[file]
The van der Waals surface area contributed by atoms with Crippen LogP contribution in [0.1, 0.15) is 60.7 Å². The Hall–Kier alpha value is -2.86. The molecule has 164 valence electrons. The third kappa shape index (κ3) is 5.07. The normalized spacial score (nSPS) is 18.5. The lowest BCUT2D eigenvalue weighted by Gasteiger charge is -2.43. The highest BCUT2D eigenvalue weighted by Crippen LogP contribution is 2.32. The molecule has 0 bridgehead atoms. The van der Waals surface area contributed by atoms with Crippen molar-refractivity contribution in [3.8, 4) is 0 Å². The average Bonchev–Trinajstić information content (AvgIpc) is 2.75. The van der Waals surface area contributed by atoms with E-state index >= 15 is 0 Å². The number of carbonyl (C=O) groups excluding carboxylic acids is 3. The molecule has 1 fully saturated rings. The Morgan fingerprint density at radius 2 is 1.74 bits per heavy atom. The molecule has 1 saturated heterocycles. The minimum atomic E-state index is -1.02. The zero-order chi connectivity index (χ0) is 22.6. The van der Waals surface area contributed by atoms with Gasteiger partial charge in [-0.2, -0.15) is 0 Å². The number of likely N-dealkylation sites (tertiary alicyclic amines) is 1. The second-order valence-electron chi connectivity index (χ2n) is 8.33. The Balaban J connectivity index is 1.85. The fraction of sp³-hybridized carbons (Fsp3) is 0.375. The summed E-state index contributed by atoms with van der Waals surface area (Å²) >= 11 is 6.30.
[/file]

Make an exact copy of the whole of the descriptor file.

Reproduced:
The van der Waals surface area contributed by atoms with Crippen LogP contribution in [0.1, 0.15) is 60.7 Å². The Hall–Kier alpha value is -2.86. The molecule has 164 valence electrons. The third kappa shape index (κ3) is 5.07. The normalized spacial score (nSPS) is 18.5. The lowest BCUT2D eigenvalue weighted by Gasteiger charge is -2.43. The highest BCUT2D eigenvalue weighted by Crippen LogP contribution is 2.32. The molecule has 0 bridgehead atoms. The van der Waals surface area contributed by atoms with Crippen molar-refractivity contribution in [3.8, 4) is 0 Å². The average Bonchev–Trinajstić information content (AvgIpc) is 2.75. The van der Waals surface area contributed by atoms with E-state index >= 15 is 0 Å². The number of carbonyl (C=O) groups excluding carboxylic acids is 3. The molecule has 1 fully saturated rings. The Morgan fingerprint density at radius 2 is 1.74 bits per heavy atom. The molecule has 1 saturated heterocycles. The minimum atomic E-state index is -1.02. The zero-order chi connectivity index (χ0) is 22.6. The van der Waals surface area contributed by atoms with Gasteiger partial charge in [-0.2, -0.15) is 0 Å². The number of likely N-dealkylation sites (tertiary alicyclic amines) is 1. The second-order valence-electron chi connectivity index (χ2n) is 8.33. The Balaban J connectivity index is 1.85. The fraction of sp³-hybridized carbons (Fsp3) is 0.375. The summed E-state index contributed by atoms with van der Waals surface area (Å²) >= 11 is 6.30.